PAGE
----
19. Harmonic and Melodic Minor Scales

The Harmonic Minor Scale 

In the previous chapter we learned about the natural minor scale. In this chapter we are going to look at the other two forms of minor scales and they are: the harmonic minor scale and melodic minor scale. Let’s start with the harmonic minor scale and compare it with natural minor scale.

“A natural minor” scale 

(Chapter 19 – Audio Sample 1)

“A harmonic minor” scale

(Chapter 19 – Audio Sample 2)

As you can see in the preceding diagrams, there is only one difference between the natural minor scale and the harmonic minor scale. The 7th pitch of the harmonic minor scale is raised one half step. Because of this, the order of whole steps and half steps is different. In fact, the distance between the 6th and 7th pitches of the scale (F to G sharp) is neither a whole step nor a half step; it is three half steps. This makes the harmonic minor scale the only scale that is not made up entirely of single whole steps and half steps.  

Important: the pitches of the scale must be neighbour letters of the musical alphabet. For example, G sharp was used above rather than its enharmonic equivalent, A flat, to avoid have two “A’s” in a row (A, B, C, D, E, F, A flat, A) Using “A flat” would be an incorrect spelling of the scale.  

Out of the three forms of minor scales, the harmonic minor scale is the most commonly used by composers and songwriters. One of the reasons for this is the raised 7th. The raised 7th produces a larger distance between the 6th and the 7th pitches of the scale and a smaller distance between the 7th & 8th pitches. This creates a stronger “pull” towards the key’s tonal center “A”. In other words, hearing the root “A” becomes even more satisfying, and the sense of being at rest on the “home note” is even stronger.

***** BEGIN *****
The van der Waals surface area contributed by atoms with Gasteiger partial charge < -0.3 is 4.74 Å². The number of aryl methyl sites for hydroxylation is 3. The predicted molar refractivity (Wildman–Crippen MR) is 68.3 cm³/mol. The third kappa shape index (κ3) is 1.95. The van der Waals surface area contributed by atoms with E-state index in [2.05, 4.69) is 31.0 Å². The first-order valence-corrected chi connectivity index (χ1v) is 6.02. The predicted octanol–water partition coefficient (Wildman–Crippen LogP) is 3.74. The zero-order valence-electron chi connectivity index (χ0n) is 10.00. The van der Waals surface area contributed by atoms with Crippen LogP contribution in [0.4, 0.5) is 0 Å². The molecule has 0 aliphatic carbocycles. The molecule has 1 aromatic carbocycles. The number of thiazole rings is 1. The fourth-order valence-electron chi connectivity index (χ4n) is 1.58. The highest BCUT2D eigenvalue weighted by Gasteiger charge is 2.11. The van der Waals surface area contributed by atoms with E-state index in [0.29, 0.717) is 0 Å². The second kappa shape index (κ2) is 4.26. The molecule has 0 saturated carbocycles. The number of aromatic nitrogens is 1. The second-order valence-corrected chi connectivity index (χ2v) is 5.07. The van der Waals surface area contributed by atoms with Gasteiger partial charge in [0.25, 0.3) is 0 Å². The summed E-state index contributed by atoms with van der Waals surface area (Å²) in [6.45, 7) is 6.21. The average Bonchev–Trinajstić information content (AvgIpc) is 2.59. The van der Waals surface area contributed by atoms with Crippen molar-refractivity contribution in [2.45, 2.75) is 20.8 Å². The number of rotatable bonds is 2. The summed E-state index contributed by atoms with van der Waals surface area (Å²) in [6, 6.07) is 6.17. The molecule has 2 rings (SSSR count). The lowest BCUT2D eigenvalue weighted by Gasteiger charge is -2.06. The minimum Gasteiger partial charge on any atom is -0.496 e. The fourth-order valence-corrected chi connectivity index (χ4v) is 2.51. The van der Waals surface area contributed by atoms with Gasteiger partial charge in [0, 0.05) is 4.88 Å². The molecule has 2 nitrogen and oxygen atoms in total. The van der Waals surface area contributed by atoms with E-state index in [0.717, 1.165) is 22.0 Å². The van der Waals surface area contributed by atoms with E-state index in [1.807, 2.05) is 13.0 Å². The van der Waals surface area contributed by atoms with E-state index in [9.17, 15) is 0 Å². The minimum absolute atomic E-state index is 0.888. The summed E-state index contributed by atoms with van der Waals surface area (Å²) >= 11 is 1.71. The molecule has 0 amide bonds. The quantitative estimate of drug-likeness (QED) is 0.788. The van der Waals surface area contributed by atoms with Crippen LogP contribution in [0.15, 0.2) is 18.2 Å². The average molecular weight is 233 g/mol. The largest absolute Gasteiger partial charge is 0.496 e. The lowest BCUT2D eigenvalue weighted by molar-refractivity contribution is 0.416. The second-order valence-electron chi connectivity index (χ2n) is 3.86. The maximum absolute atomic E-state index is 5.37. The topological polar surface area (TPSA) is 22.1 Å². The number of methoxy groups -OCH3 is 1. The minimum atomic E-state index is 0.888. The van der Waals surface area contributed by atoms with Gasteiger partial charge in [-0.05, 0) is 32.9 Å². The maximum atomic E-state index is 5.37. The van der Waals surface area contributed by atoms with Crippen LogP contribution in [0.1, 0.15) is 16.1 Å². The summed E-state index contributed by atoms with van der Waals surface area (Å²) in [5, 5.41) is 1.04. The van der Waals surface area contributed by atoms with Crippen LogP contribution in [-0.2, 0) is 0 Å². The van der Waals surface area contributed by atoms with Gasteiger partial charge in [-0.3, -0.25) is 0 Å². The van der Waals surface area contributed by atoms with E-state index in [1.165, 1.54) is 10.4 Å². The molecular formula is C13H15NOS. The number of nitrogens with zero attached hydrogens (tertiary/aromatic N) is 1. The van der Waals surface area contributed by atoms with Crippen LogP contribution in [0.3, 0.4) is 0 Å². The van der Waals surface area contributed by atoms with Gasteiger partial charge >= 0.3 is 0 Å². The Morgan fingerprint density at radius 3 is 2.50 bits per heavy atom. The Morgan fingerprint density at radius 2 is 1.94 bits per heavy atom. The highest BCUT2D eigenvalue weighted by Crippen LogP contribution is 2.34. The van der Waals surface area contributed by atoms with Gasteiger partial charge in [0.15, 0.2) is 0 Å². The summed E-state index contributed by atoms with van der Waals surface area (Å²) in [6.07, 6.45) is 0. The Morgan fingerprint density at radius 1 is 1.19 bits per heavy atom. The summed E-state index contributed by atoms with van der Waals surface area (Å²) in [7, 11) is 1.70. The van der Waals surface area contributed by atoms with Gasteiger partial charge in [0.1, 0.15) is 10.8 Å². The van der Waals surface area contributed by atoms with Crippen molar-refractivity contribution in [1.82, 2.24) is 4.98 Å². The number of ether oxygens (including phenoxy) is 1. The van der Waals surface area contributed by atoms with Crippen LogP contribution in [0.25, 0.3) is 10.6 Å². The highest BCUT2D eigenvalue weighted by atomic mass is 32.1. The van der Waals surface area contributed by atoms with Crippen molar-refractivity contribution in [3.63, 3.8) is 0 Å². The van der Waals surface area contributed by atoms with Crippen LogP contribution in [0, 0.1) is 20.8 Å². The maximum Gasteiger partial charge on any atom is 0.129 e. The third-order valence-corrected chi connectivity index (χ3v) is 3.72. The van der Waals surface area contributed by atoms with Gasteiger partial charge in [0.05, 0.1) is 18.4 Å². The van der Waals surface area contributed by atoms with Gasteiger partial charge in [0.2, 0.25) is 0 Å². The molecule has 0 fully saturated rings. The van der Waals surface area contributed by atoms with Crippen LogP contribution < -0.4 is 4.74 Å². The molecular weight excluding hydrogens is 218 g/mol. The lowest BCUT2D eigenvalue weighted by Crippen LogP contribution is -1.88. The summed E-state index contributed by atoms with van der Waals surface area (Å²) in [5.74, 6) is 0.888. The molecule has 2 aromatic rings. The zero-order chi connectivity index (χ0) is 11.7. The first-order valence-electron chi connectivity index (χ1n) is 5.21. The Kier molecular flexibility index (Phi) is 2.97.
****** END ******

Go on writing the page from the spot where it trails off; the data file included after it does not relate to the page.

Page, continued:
The Melodic Minor Scale 

The third and final form of minor scale is the melodic minor scale.

“A Natural Minor” Scale

(Chapter 19 – Audio Sample 3)

“A Melodic Minor” Scale 

(Chapter 19 – Audio Sample 4)

As you can see in the preceding diagrams, there are only two differences between the natural minor scale and the melodic minor scale. The 6th and 7th pitches of the melodic minor scale are raised one half step. Because of this, the order of whole steps and half steps is different.  

It is important to note that the melodic minor scale is played one way when ascending and another way when descending. It is only the ascending version that contains the raised 6th and 7th pitches; the descending version is played exactly like a descending “natural” minor scale (without the raised 6th and 7th pitches). 

The ascending melodic minor scale also has a similarity to the major scale. The sequence of whole steps and half steps formed by the last four pitches are the same in each scale (Whole – whole – half).  

Ascending “A melodic minor” scale 

(Chapter 19 – Audio Sample 5)

“A Major” scale 

(Chapter 19 – Audio Sample 6)

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